How Depression Fatigue Is Different Than Feeling Tired

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Editor’s note: If you experience suicidal thoughts or have lost someone to suicide, the following post could be potentially triggering. You can contact the Crisis Text Line by texting “START” to 741-741.

Today, I want to sleep.

To luxuriate in the endless bliss of nothingness. I want to be free from physical pain. Free from exhaustion. I don’t want to feel worried or anxious or guilty or afraid. I don’t want to be lost and weary. I just want to rest. To slip into eternal, blissful rest.

My body is tired. I am fit and well, but I am physically exhausted. There is no reason. It just is.

My soul is tired. There is no reason. It just is.

I am not tired, I am fatigued. Fatigue is a weariness that sinks deep into every pore of my being. Fatigue is not cured by a few hours sleep. I don’t wake feeling rested, I wake feeling exactly the same as I did when I went to sleep. I wake feeling weary.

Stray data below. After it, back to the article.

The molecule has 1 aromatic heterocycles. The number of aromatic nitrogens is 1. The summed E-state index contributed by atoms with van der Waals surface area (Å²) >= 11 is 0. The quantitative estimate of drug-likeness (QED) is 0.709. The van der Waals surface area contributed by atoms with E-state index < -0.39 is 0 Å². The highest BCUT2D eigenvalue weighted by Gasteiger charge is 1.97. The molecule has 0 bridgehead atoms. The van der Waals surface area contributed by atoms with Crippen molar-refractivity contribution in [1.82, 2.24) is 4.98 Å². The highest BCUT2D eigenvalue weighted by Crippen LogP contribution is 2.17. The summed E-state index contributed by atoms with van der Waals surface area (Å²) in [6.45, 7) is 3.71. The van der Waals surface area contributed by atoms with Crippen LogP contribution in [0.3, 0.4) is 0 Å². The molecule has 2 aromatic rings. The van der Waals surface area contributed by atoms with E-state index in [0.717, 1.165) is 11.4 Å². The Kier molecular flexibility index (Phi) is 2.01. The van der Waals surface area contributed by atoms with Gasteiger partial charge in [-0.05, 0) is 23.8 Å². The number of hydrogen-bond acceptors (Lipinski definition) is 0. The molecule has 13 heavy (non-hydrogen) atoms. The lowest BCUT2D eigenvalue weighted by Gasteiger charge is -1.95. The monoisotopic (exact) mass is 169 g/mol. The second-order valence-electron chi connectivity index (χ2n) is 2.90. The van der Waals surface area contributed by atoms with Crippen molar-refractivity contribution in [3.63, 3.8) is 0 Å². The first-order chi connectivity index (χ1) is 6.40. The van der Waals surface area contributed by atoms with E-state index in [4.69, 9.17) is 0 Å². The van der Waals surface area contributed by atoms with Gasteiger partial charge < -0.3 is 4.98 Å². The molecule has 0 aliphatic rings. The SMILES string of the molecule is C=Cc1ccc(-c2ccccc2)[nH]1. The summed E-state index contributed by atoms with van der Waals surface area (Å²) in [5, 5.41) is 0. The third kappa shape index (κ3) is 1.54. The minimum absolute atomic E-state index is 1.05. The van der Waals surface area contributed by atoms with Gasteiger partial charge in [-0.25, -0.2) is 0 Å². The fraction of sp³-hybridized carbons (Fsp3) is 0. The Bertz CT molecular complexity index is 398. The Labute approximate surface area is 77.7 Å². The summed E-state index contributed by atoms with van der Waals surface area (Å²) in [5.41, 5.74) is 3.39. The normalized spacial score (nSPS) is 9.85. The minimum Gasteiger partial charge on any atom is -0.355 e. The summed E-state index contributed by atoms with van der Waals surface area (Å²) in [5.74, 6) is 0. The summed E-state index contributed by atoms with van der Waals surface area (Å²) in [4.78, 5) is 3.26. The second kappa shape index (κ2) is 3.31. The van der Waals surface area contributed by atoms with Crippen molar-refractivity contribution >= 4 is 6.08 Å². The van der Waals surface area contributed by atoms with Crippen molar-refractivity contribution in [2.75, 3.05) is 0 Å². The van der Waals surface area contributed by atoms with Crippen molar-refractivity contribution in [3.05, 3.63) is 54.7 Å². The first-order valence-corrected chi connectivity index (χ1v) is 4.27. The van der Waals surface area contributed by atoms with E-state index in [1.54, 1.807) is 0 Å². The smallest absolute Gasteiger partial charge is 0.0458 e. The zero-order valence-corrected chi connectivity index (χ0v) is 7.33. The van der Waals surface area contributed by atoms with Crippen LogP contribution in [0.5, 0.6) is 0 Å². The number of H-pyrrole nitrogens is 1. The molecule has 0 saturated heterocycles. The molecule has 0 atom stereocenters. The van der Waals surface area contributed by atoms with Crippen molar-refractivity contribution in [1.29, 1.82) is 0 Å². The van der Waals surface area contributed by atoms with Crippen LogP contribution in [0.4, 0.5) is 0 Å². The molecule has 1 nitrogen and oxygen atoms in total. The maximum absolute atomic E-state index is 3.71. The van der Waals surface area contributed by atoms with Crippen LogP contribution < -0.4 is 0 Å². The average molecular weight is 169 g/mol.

I don’t feel particularly depressed or anxious. I don’t feel sad or teary or stressed or worried, no more than any other day at least. I just don’t want to be. I don’t feel anything much today. I’m just terribly, terribly weary.

Today I need to spend time searching and applying for work, we are in dire financial straits and I must find a job. Today, I need to clean out the spare bedroom so my much beloved and sorely missed firstborn child can move back in for the next six months. Today, I need to clean and tidy. To write more articles. To follow up on my business plan. Contact friends, wash the car and sort out my paperwork. I have no will or energy to do anything.

Today, I want to sleep.

If you or someone you know needs help, visit our suicide prevention resources page.

If you need support right now, call the National Suicide Prevention Lifeline at 1-800-273-8255 or text “START” to 741-741.

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